The next series of experiments were designed to determine the steps in the CSF-1–induced ERK activation cascade necessary for mediating cAMP’s synergistic effects. ERK can be activated by both Ras-dependent and independent pathways. To determine if Ras is involved in the synergistic activation of ERK by cAMP in 32D/CSF-1R cells, oncogenic Ras (61L) or its empty vector control was cotransfected with a hemagglutinin (HA)-tagged ERK2 (HA-ERK2). HA-ERK2 serves as a reporter to monitor 61LRas’s effect on ERK activity in transfected cells. Cells were processed 24 hours after transfection. In this and subsequent experiments using HA-ERK2, Western blotting with anti-HA antibody was first performed to assess expression levels for the different transfections. Lysates containing equivalent amounts of HA-ERK2 were then used in immune complex kinase assays. Results of a representative experiment are shown in Fig6A. Based on five independent transfections, it was observed that the steady-state expression of 61LRas resulted in a 10.1- ± 2.6-fold increase in basal HA-ERK2 activity compared with vector control. HA-ERK activity was not further increased by CSF-1, which suggests that, under normal conditions, Ras-GTP may be limiting for CSF-1–mediated ERK activation. In contrast to the lack of an effect by CSF-1, forskolin/IBMX treatment synergized strongly with 61LRas to further activate ERK. The average induction by forskolin/IBMX from four separate experiments was 4.7- ± 1.8-fold (P < .04) over that obtained in its absence, similar in magnitude to that observed for the cooperation between CSF-1 and cAMP (Fig 3). To determine if the activation of HA-ERK2 by cAMP and 61LRas was MEK1-dependent, we made use of a dn-MEK1 expression construct, in which the serines required for its activation (S218, S222) have been replaced by alanines. Figure6B shows that dn-MEK1 inhibited 61LRas-stimulated HA-ERK2 activity by 70% to 80% and eliminated most of the increase in activity induced by cAMP. To investigate if Raf-1 is involved in the cooperation between 61LRas and cAMP, 32D/CSF-1R cells were transfected with fourfold more 61LRas DNA (20 μg) than normally used in cotransfection experiments, because an epitope-tagged Raf-1 construct was not available. FACS analysis showed that a quantitative shift in mean Ras fluorescence was achieved for the transfectants (Fig 6C), indicating that the majority of the cells expressed similar levels of 61LRas. It was found that 61LRas expression increased basal Raf-1 activity by 2.7-fold compared with vector control (not shown), and this activity was significantly inhibited by cAMP (Fig 6C). Thus, the data indicate that cAMP can synergize with oncogenic Ras to markedly increase ERK activity via an MEK1-dependent mechanism but that Raf-1 did not appear to be involved.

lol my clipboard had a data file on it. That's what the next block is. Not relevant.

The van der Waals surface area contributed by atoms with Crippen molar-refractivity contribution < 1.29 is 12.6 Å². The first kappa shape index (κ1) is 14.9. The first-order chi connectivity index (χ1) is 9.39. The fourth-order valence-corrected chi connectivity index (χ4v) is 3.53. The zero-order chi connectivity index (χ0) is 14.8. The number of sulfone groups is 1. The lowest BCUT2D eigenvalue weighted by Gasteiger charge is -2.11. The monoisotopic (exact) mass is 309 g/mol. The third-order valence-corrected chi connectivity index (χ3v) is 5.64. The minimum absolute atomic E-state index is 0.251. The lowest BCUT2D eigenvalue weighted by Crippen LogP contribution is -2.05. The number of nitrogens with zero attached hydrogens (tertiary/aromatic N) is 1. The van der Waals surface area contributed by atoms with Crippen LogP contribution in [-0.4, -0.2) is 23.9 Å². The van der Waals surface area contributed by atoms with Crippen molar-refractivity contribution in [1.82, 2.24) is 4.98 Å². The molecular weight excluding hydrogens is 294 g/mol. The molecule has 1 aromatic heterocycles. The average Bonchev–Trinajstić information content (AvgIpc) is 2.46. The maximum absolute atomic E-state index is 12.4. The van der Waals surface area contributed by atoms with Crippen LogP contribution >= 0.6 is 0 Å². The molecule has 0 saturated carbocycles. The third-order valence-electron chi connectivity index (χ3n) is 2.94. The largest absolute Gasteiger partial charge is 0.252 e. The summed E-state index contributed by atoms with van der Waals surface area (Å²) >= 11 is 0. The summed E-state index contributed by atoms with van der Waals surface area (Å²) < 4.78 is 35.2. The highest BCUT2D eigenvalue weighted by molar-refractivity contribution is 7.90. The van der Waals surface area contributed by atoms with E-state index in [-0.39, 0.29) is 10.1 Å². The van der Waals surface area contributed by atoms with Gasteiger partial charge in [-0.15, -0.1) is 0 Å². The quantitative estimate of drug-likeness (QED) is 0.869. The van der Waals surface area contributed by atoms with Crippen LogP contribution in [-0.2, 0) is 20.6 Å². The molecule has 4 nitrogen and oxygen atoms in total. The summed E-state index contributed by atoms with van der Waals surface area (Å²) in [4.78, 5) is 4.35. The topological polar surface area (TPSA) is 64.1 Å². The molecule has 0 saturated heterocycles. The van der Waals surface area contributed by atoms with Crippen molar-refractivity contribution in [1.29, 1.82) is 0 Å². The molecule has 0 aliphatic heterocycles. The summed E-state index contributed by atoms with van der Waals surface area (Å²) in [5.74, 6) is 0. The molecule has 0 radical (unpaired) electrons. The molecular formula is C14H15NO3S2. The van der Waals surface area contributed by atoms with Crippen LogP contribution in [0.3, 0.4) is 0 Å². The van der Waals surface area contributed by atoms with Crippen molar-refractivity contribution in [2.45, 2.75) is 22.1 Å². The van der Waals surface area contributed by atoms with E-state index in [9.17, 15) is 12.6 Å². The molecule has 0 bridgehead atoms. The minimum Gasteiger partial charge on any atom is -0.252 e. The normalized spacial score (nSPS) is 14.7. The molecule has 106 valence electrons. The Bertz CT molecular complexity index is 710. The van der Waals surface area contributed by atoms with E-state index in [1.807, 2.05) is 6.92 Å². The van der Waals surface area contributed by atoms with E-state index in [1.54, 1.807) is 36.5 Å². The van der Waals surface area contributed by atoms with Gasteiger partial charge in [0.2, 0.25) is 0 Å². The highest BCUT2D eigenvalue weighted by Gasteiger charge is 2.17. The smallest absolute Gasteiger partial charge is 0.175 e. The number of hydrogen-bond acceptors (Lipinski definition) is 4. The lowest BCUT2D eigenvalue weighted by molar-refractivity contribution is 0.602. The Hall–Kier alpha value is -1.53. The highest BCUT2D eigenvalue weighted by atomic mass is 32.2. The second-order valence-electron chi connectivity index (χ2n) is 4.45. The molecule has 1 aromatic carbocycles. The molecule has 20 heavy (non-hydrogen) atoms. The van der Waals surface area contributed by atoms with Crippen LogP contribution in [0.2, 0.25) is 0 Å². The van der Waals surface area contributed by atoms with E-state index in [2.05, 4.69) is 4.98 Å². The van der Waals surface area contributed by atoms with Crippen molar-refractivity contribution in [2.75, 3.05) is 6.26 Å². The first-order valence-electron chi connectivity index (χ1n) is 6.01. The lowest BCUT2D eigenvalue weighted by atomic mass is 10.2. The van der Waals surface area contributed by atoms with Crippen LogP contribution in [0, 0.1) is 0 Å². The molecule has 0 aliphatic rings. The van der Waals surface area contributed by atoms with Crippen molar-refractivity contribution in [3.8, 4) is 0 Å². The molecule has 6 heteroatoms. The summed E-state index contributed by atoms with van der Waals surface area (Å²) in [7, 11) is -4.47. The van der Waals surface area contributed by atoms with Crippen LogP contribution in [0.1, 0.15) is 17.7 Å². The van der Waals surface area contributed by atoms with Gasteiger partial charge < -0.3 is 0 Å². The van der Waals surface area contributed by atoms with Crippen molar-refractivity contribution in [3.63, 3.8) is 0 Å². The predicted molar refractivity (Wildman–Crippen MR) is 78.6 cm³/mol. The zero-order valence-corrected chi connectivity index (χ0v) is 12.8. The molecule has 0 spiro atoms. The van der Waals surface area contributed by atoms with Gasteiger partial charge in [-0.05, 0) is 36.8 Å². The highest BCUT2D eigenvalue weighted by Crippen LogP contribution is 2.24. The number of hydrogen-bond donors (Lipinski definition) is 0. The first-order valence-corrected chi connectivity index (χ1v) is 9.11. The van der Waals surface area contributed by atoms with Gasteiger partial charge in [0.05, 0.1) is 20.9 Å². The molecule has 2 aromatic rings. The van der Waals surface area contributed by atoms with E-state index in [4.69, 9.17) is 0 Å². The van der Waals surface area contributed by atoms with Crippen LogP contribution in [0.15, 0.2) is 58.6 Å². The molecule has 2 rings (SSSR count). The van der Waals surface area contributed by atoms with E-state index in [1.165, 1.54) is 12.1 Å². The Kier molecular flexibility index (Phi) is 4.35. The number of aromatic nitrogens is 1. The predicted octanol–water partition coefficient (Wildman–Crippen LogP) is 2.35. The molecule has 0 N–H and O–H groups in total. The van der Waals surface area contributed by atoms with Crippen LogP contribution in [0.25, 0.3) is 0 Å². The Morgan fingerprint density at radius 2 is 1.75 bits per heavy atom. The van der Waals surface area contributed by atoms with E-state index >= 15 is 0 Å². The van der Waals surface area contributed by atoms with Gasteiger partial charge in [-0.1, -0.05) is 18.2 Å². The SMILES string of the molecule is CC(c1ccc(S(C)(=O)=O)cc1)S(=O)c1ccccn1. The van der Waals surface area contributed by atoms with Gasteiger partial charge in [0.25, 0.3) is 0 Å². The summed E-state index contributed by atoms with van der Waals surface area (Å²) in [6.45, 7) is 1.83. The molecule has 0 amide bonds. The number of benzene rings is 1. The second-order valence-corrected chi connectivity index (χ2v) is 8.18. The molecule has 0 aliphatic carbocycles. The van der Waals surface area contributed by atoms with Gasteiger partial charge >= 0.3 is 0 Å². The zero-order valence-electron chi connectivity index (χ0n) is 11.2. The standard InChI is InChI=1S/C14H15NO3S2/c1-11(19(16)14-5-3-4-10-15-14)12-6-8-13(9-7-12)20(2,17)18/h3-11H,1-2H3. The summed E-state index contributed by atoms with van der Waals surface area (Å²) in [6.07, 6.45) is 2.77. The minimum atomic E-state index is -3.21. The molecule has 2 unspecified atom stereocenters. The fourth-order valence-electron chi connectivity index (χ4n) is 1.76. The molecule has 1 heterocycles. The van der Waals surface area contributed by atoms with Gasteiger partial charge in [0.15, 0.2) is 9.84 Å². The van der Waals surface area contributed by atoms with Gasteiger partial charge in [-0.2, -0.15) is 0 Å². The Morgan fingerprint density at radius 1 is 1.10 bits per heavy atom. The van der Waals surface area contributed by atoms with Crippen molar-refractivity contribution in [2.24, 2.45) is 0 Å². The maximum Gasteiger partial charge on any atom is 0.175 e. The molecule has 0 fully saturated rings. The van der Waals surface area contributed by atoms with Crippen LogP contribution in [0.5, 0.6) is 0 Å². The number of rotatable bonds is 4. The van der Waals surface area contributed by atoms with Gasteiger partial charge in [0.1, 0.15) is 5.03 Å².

To determine if HA-ERK2 might be activated by autocrine factors secreted by cells expressing oncogenic Ras, a mixing experiment was performed. Two pools of cells, transfected independently with 61LRas or HA-ERK2, were washed 2 hours after transfection and cocultured in fresh media for the remainder of the experiment. Under these conditions, HA-ERK2 activity of HA-ERK–transfected cells mixed with cells transfected with 61LRas was 3.2-fold higher than when mixed with cells transfected with the vector-control, compared with a 8.2-fold increase in cells cotransfected with 61LRas and HA-ERK2. This indicates that there was some secretion of autocrine factors but that 61LRas also directly activated HA-ERK2.